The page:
Federal Agencies Announce National Strategy to Reduce Food Waste

Officials set a goal of reducing food loss and waste in the U.S. by 50% by 2030.

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WASHINGTON — The U.S. Food and Drug Administration, the U.S. Department of Agriculture and the U.S. Environmental Protection Agency released a national strategy that will drive progress toward the national goal to reduce food loss and waste in the U.S. by 50% by 2030.

This action is a continuation of the three agencies’ collaborative efforts to build a more sustainable future.

In the U.S., food is the single most common material found in landfills. More than one-third, nearly 100 million tons, of municipal waste stream is organic waste and food comprises sixty-six million tons of that waste. The Draft National Strategy for Reducing Food Loss and Waste and Recycling Organics identifies opportunities to reduce food loss and waste across the entire supply chain.

“The FDA supports the mission to reduce food loss and waste. While we look forward to our continued partnership with USDA and EPA, we also want Americans to feel empowered and confident in their ability to play a part in that mission,” said FDA Commissioner Robert M. Califf, M.D. “We encourage the public to comment on practical ways everyone can play a role in reducing food waste.” 

This strategy is a deliverable in the Biden-Harris administration’s National Strategy on Hunger, Nutrition and Health, released in conjunction with the historic White House Conference on Hunger, Nutrition and Health in September 2022.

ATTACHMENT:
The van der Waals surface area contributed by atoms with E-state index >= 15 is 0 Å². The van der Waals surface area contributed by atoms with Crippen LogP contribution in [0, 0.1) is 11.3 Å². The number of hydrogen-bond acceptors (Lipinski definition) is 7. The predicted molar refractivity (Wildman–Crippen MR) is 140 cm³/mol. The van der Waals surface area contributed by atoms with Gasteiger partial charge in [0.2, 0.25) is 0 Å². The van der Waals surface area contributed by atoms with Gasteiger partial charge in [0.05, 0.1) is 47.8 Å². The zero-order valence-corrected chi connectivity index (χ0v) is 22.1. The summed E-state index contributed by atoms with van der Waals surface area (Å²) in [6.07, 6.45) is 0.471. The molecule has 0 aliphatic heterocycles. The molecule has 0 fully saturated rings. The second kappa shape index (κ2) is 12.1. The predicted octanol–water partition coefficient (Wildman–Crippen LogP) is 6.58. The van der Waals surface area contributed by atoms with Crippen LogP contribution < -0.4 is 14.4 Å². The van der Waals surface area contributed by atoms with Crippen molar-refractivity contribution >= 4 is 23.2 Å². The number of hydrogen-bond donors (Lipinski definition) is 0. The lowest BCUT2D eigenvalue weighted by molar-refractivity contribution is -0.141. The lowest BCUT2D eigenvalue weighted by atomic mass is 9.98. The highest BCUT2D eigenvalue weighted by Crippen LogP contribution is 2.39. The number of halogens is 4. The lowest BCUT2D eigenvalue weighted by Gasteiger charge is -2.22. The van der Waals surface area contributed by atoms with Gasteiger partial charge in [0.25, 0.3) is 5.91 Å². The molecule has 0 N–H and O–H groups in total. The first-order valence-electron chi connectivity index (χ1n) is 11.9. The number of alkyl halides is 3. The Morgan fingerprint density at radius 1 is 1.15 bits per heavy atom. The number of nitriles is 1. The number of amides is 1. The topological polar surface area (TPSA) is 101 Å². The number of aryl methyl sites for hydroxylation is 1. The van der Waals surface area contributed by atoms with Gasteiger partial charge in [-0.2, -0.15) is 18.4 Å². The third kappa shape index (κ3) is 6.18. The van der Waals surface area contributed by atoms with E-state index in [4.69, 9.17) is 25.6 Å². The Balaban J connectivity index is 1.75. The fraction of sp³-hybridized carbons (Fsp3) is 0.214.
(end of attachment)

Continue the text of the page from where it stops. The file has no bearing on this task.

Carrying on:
The draft strategy features four objectives:

  • Prevent the loss of food where possible.
  • Prevent the waste of food where possible.
  • Increase the recycling rate for all organic waste.
  • Support policies that incentivize and encourage food loss and waste prevention and organics recycling.

For each objective, the draft strategy highlights actions that the FDA, USDA or EPA could take. Examples of specific FDA actions include:

  • FDA and USDA will contribute date labeling and food safety advice to inform EPA’s national consumer education campaign.
  • FDA will continue working with the food industry to advance the goals under the FDA New Era of Smarter Food Safety initiative to support and encourage supply chain stakeholders to adopt and leverage tech-enabled digital tracing technologies to remove contaminated foods more rapidly and accurately from the marketplace, while simultaneously reducing food loss and food waste associated with contamination events.
  • FDA will continue to encourage uniform adoption of food donation practices updated in the Food Code, which provide consistency and uniformity for public health officials.

This effort will also provide social and economic benefits, including the potential to:

  • Increase food access for food-insecure Americans and increase the recovery rate and donation of wholesome food, such as through the emergency food system.
  • Create new jobs, industries, and sectors of the economy.
  • Increase supply chain resiliency.
  • Deliver financial savings to households, which can also help address the needs of underserved communities.

The public comment will begin on December 5 and will remain open for 30 days. Share comments through Regulations.gov, Docket ID No. EPA-HQ-OLEM-2022-0415.

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